When I was a little girl, I was fascinated, scared and in awe of storms. I would rent the VHS of "Wizard of Oz" all the time from the public library, would watch The Weather Channel nonstop, and when the movie "Twister" came out…it was game over!

I was destined to become a meteorologist and a storm chaser. 

What You Need To Know

  • There were more tornadoes last year in the Southeast than the Great Plains

  • Many studies are ongoing about why this is happening

  • The best advice is to be prepared and know what to do is severe weather strikes

My experience

After going through four years of college and two years of graduate school to officially gain the title of “meteorologist”, it was my turn to take what I was learning and apply it to chase storms in the Great Plains, aka “Tornado Alley”. 

I traveled with 14 students and two professors from Mississippi State University all the way to the Texas Panhandle to start our almost three-week chase. 

We traveled all the way to the southern part of South Dakota (where I saw my first tornado) and east to Iowa, Nebraska, Kansas, Oklahoma and Texas. In fact, one of the most memorable storms I chased was near Amarillo, where we waited for the storm to develop while we hiked in the Palo Duro Canyons.

This was 15 years ago. We would travel so far to see these types of storms, but now, the meteorology students at Mississippi State can literally walk outside their door and immediately start chasing.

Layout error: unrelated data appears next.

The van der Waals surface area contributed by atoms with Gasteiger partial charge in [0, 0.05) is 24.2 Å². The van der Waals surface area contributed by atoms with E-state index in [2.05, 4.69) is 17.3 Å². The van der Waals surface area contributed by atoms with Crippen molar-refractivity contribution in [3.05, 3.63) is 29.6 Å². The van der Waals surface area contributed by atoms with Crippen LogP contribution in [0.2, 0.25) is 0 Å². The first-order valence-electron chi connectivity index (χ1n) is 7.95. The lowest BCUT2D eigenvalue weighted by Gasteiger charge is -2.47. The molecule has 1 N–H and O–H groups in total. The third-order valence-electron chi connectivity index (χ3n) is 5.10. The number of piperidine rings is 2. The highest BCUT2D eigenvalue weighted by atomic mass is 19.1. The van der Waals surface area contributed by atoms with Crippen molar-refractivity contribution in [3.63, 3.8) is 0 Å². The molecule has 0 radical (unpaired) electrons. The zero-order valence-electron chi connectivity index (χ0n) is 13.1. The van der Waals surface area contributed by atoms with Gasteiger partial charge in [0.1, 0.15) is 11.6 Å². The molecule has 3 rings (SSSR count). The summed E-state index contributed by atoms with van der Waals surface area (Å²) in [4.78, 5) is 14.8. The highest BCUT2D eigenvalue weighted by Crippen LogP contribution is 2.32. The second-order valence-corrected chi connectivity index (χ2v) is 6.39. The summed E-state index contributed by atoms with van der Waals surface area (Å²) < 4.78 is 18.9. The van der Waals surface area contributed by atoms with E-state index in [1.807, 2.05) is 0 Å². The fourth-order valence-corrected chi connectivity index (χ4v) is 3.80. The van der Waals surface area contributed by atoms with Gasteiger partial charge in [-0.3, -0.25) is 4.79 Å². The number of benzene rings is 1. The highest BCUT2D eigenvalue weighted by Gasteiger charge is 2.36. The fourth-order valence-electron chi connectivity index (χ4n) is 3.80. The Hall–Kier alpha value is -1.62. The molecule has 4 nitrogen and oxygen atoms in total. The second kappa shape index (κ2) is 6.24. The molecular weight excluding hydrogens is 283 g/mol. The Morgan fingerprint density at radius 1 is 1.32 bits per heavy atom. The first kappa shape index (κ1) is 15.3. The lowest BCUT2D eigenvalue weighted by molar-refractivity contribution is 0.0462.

This idea popped into my mind after reading this article about how Tornado Alley had recorded low numbers of tornadoes in 2020 and parts of the Deep South saw double the tornadoes that Kansas and Oklahoma had combined.   

Has Tornado Alley shifted?

“I don’t think Tornado Alley is shifting, but I do believe it encompasses a larger area than the traditional Tornado Alley states from Texas through Nebraska,” said Renny Vandewege, an MSU classmate, fellow storm chaser and Vice President of Weather Operations at DTN.

“States in the Mississippi and Ohio River valleys are very prone to tornadoes and two of our largest tornado outbreaks, April 27, 2011, and the Super Outbreak of 1974 both occurred east of the Mississippi River in these areas.”


This trend seemed to catch the eye of the National Severe Storms Laboratory and they launched a multi-year research project, called VORTEX-SE. With new technology today, this has helped us better understand the way storms behave in the Mississippi and Tennessee Valley and how the public receives their severe weather information across the Southeast.

“Dual polarization radar upgrades in the last 15 years have improved products to where we can identify tornado debris in storms nearly instantly,” Vandewege said. “Also, storm chasing has become more popular in recent years across all of the eastern U.S. In the past, storm chasing was confined to the wide open Great Plains. But with drones and better radar apps, along with the increasing popularity of storm chasing, I believe we are documenting more storms outside of traditional Tornado Alley.”

An F5 tornado in Wichita Falls, Texas in 1979.

Tornadoes in the Deep South are more deadly and destructive, but why?

There are several reasons for the Southeast typically experiencing more deadly and destructive tornadoes: Terrain, population density, types of storms, timing and housing.